However, this claim has yet to be adjudicated, and, for now, respondent remains a licensee, whose license has expired with the death of the last lease holder. Respondent has no obligation to pay rent as there is no lease between respondent and petitioner prior to a favorable determination by this court that he is entitled to be the rent paying tenant of record. “[A] successor in interest is not a tenant until he or she becomes a party to a lease or rental agreement.” (Strand Hill Assocs. v. Gassenbauer, 41 Misc. 3d 53, 975 N.Y.S.2d 526 [App. Term. 2d Dept. 2013]; see also E. Harlem Pilot Block Bldg. IV HDFC Inc. v. Diaz, 46 Misc. 3d 150[A], 2022 N.Y. Slip Op. 50529[U], 2015 WL 1015841 [App. Term., 1st Dept. 2015]; W. 152nd Assocs., L.P. v. Gassama, 65 Misc. 3d 155[A], 2022 N.Y. Slip Op. 50529[U], 2019 WL 6681664 [App. Term., 1st Dept. 2019].)

Respondent is not now a tenant or occupant obligated to pay rent pursuant to an agreement, written or oral, although he may be such a person once this litigation concludes. Payment of “rental arrears” for up to 12 months prior to respondent's application and potential additional three months of prospective arrears could, practically speaking, go some way towards settling this proceeding. Regardless, petitioner has stated that, at this juncture, it only desires possession, not “rent.” (NYSCEF Doc No. 30, Ruhl affidavit ¶ 2.) In any case, notwithstanding respondent's succession claim, payment of approved ERAP funds would not preserve an existing tenancy or create one. Even if respondent prevails on his succession claim, he will not owe rent that came due prior to the filing of this proceeding. Payment of the ERAP funds for which respondent has applied will not result in the preservation or creation of a tenancy. What will preserve respondent's home and create a tenancy is a determination on the merits of his succession claim.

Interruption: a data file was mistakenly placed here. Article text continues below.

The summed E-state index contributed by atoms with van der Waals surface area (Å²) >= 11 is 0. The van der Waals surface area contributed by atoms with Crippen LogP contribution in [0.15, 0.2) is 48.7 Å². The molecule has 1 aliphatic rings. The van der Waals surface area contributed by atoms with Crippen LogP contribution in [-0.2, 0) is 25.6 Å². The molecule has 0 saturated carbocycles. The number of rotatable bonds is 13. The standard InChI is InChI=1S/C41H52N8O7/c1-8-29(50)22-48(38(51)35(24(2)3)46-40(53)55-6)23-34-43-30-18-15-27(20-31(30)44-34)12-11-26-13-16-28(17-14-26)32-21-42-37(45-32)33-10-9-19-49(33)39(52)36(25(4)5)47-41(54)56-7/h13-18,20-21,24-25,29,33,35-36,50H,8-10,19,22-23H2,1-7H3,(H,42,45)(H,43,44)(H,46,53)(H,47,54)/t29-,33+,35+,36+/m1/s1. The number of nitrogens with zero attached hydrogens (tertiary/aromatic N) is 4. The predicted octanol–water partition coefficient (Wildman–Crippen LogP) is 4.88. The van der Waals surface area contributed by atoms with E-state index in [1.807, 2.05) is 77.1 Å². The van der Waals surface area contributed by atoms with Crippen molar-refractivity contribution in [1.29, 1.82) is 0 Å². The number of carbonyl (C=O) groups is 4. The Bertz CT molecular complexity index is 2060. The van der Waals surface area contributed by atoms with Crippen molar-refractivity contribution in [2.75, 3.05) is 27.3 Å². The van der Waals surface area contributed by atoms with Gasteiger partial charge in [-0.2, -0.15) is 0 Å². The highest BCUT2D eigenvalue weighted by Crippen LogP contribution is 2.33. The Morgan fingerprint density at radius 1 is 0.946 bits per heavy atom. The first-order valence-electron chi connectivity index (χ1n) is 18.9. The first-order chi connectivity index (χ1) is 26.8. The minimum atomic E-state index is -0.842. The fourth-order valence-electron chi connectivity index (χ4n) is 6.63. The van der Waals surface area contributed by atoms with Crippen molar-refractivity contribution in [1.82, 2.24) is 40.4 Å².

This court sees no reason why Respondent should not continue with this litigation in the normal course, and obtain a determination on the merits.

CONCLUSION

Accordingly it is

ORDERED that petitioner's motion to vacate the ERAP stay is GRANTED.

The parties are to appear in Part F, Room 523 of the Civil Court of the City of New York, Housing Part, at 10:00 a.m. on July 29, 2022 in person for a settlement conference and to set a briefing schedule for petitioner's motion for summary judgment and any intended motions for discovery.

If the parties settle respondent's motion for summary judgment (NYSCEF Doc No. 9-25, motion sequence 1) and their intended motions for discovery, mark the proceeding off calendar pending the completion of discovery, and stipulate that there will be no further motion practice, the parties may appear in person in Part F, Room 523 of the Civil Court of the City of New York, Housing Part, at 10:00 a.m. on July 29, 2022 for a pre-trial conference and to be sent to the trial part for trial pending completion of discovery.

This constitutes the decision and order of this court.

FOOTNOTES

1.   The parties do not dispute whether the court has the authority to determine the applicability of the ERAP statute.

Karen May Bacdayan, J.